Learning To Accept Others As They Are

October 12, 2011 by  
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I would like to share the article I’m posting below.  It discusses how much sadness and difficulties we create for ourselves because we don’t accept things as they are.

In the article Judith describes the situation of a client of hers who struggled with an unsatisfying relationship with her sister her entire life.  The client described to her trying a number of different methods and approaches in order to create some type of relationship. But all her attempts failed because while the client was interested in figuring out how to co-exist and communicate, the sister wasn’t.

As sad as this conclusion is, it is also the truth.  We cannot change how others think and feel.  Everyone is entitled to their point of view. Now, spending enormous amounts of time trying to change others is our waste of time.

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A Life Free Of Anger

October 22, 2010 by  
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Angie Rubin

Holding on to anger is like grasping a hot coal with the intent of throwing it at someone else; you are the one who gets burned – Buddha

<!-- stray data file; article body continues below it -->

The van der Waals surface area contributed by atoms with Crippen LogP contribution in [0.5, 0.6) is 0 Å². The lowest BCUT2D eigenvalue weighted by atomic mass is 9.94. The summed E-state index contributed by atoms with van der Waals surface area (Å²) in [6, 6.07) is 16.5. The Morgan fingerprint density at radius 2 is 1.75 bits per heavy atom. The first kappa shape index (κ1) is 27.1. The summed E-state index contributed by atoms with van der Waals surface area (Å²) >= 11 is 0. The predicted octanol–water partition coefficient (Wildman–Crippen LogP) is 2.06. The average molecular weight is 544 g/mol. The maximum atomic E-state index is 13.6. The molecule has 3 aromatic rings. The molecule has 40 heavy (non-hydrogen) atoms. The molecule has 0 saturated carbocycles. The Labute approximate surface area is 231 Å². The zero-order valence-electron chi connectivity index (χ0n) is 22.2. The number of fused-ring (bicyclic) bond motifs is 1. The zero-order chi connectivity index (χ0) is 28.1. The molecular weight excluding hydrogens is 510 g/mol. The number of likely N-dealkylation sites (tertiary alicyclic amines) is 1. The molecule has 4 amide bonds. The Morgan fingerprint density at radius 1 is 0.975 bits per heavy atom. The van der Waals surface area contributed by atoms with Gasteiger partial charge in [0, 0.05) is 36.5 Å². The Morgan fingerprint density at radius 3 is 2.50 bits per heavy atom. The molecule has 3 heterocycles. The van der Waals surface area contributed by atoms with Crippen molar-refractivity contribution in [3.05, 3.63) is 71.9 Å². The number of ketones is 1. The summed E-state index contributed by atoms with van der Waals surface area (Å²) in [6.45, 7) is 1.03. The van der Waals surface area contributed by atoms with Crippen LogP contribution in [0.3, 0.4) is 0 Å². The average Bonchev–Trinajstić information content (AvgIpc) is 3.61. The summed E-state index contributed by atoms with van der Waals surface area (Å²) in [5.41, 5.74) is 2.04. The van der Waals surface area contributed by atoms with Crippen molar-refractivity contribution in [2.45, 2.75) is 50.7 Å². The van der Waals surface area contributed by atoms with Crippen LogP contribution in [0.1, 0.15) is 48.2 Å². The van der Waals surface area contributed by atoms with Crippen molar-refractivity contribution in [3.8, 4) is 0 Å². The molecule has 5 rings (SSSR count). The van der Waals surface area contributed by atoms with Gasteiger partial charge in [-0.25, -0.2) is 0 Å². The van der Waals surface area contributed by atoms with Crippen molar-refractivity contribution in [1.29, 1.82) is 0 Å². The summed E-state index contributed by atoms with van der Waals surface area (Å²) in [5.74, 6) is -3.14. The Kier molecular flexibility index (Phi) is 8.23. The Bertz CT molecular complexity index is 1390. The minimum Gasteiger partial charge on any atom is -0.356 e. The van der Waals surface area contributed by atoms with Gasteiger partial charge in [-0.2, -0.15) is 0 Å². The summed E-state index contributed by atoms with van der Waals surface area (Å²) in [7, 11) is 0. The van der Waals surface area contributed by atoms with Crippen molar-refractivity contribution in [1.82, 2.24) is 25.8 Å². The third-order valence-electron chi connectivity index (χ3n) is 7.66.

Being angry is all consuming.  It gets your adrenaline pumping and it consumes your energy.  You feel like you can’t do anything else except burn through it. I know I’ve been there many a times.

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Learning How To Control Anger

August 13, 2010 by  
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Holding on to anger is like grasping a hot coal with the intent of throwing it at someone else; you are the one who gets burned – Buddha

Character isn’t inherited. One builds it daily by the way one thinks and acts, thought by thought, action by action. If one lets fear or hate or anger take possession of the mind, they become self-forged chains – Helen Douglas

I have always known that anger and resentment hurt more the person having the feelings than the reason and/or target.  It always made sense to me but as I try to find different ways of being and living my life that has become the absolute truth.

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If You Can’t Change Others, Change Yourself

July 20, 2010 by